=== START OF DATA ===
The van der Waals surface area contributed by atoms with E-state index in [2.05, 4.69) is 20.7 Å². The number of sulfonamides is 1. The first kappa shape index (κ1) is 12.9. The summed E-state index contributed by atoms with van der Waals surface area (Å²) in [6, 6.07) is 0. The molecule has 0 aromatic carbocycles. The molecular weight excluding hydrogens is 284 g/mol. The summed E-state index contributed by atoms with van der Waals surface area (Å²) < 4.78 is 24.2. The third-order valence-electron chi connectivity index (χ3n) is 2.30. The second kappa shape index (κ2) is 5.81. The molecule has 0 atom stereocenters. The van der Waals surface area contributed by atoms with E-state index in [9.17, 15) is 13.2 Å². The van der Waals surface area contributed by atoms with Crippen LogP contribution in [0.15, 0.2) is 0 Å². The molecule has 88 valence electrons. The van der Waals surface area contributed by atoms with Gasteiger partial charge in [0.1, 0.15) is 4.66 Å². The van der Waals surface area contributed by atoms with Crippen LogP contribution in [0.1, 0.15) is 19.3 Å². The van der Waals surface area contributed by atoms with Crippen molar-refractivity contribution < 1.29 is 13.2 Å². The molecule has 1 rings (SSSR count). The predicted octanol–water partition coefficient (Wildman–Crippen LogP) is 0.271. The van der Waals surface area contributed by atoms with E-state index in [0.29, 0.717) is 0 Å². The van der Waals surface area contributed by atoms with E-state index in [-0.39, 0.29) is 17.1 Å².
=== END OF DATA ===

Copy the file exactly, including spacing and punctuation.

The van der Waals surface area contributed by atoms with E-state index in [2.05, 4.69) is 20.7 Å². The number of sulfonamides is 1. The first kappa shape index (κ1) is 12.9. The summed E-state index contributed by atoms with van der Waals surface area (Å²) in [6, 6.07) is 0. The molecule has 0 aromatic carbocycles. The molecular weight excluding hydrogens is 284 g/mol. The summed E-state index contributed by atoms with van der Waals surface area (Å²) < 4.78 is 24.2. The third-order valence-electron chi connectivity index (χ3n) is 2.30. The second kappa shape index (κ2) is 5.81. The molecule has 0 atom stereocenters. The van der Waals surface area contributed by atoms with E-state index in [9.17, 15) is 13.2 Å². The van der Waals surface area contributed by atoms with Crippen LogP contribution in [0.15, 0.2) is 0 Å². The molecule has 88 valence electrons. The van der Waals surface area contributed by atoms with Gasteiger partial charge in [0.1, 0.15) is 4.66 Å². The van der Waals surface area contributed by atoms with Crippen LogP contribution in [0.1, 0.15) is 19.3 Å². The van der Waals surface area contributed by atoms with Crippen molar-refractivity contribution < 1.29 is 13.2 Å². The molecule has 1 rings (SSSR count). The predicted octanol–water partition coefficient (Wildman–Crippen LogP) is 0.271. The van der Waals surface area contributed by atoms with E-state index in [0.29, 0.717) is 0 Å². The van der Waals surface area contributed by atoms with E-state index in [-0.39, 0.29) is 17.1 Å².